"The Book of St. Albans,” a 15th century text, lists a hierarchy for the sport of falconry. Kings flew large and rare gyrfalcons, knaves used smaller and more common kestrels, and every rank in between used different breeds of falcon and hawk.
Whether the rules were strictly enforced or simply represented economic realities is unsure, but since then, falconry has become the most regulated field sport in the world. Now, the U.S. Fish & Wildlife Service is trying to make falconry more accessible to everyone by simplifying federal regulations.
Steve Heying, 54, is a local master falconer who has been involved with the sport since 1964. He said the falconry community has been waiting years for updated rules.
Falconry, or hawking, involves the training of hawks and falcons for hunting wild game.
Its exact origins are unknown, but there is evidence that it dates back well before Christ and was practiced by the people of China and the Middle East before the sport came to Europe. Its zenith was probably in the Middle Ages when using birds to hunt for food actually offered practical advantages. Falconry is still enjoyed around the world and has a number of devotees in Missouri.
Bob Payne, president of the Missouri Falconers Association, said the state has an active falconry community, thanks to an exceptional prey base that includes rabbits, squirrels, quail, pheasants and ducks. With 70 members, the Missouri Falconry Association has twice the membership of the hawking clubs in Iowa or Kansas. The group hosts three field meets a year, usually in Missouri or Kansas.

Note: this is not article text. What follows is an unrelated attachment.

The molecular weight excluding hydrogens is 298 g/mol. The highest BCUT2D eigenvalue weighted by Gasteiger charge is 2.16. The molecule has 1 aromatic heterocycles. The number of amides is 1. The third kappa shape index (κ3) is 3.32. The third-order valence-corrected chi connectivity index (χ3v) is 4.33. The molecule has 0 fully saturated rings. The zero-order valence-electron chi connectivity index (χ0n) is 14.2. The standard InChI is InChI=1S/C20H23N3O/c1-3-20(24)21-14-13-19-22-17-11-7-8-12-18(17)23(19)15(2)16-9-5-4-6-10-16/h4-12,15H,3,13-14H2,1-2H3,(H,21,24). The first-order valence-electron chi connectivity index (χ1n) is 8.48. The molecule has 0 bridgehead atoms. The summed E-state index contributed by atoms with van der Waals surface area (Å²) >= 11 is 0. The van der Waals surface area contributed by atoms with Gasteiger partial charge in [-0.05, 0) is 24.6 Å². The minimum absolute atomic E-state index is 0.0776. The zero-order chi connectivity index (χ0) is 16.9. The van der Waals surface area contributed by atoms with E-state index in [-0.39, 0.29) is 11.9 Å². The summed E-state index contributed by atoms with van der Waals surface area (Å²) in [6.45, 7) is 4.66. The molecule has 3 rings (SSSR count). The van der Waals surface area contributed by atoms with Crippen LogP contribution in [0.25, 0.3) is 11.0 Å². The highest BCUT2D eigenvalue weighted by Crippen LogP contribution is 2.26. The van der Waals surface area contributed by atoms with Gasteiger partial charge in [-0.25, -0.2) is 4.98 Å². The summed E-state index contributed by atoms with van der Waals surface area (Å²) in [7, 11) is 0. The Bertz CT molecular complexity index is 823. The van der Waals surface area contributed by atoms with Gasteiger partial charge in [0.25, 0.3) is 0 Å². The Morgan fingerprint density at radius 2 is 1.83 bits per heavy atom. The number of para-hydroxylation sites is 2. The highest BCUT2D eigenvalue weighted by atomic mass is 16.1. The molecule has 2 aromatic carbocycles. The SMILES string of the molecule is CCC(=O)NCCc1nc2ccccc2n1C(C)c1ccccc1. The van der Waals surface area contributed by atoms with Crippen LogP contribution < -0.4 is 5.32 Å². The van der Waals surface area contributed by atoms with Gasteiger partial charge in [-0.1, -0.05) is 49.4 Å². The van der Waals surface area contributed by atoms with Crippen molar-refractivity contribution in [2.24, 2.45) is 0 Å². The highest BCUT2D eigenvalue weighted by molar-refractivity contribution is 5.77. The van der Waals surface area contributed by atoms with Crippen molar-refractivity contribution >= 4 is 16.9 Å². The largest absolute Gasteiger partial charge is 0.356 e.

Proposed federal regulations would eliminate the need for dual state and federal falconry permits, with states administering permit programs. In
addition, the age for an apprentice falconer would be reduced from 14 to 12. Regulations would be rewritten in plain language to make them simpler to understand, and reporting of raptor acquisition, transfer and loss would be made electronic.
Payne said he was pleased with the proposed changes.
“I like it,” Payne said. “They are trying to make things easier for everyone to understand — what could be wrong with that?”
Even with the simplified regulations, however, acquiring a falconry permit requires dedication to the sport. For a novice to become licensed, he must find a more experienced falconer to act as a sponsor, pass a test on raptor training and care, and prove he has the necessary facilities and equipment for falconry. After completing a two-year apprenticeship with a sponsor, falconers can apply for a general falconry permit. After five more years of experience at the general level, they are eligible for master class permits.
“It’s a sport that is much more time-consuming than gun or bow hunting,” Payne said.
Heying flies his 4-year-old peregrine falcon, Avianna, in and around Columbia and travels with her to other states whenever he gets the chance. He said the sport has introduced him to a lot of interesting people over the years; it also allows him to indulge his love of nature, an important part of falconry.
“You have to have an affinity for nature,” Heying said. “You have to understand nature and know how it works to do falconry at all.”
Heying’s day job is surveying, but he periodically writes book reviews for the magazine “American Falconry.” In a recent issue, he argued that, despite what some people believe, falconry is an art. He calls falconry an “ever-evolving, ever-changing situational landscape.” The art comes from the close cooperation between man and bird, the multitude of decisions to be made and the fact that there is no one right way to make them. In falconry, everything must go absolutely right or you will come away empty-handed.
“It’s always exciting and never predictable, and the excitement is in the unpredictability of it,” Heying said.
Payne said falconry is for all ages. When people are looking for a sponsor, they gravitate toward his group.
Even if you don’t have a license, you can still enjoy falconry.
“It’s a great spectator sport,” Heying said. “In Europe, some of the best parties were falconry gatherings.”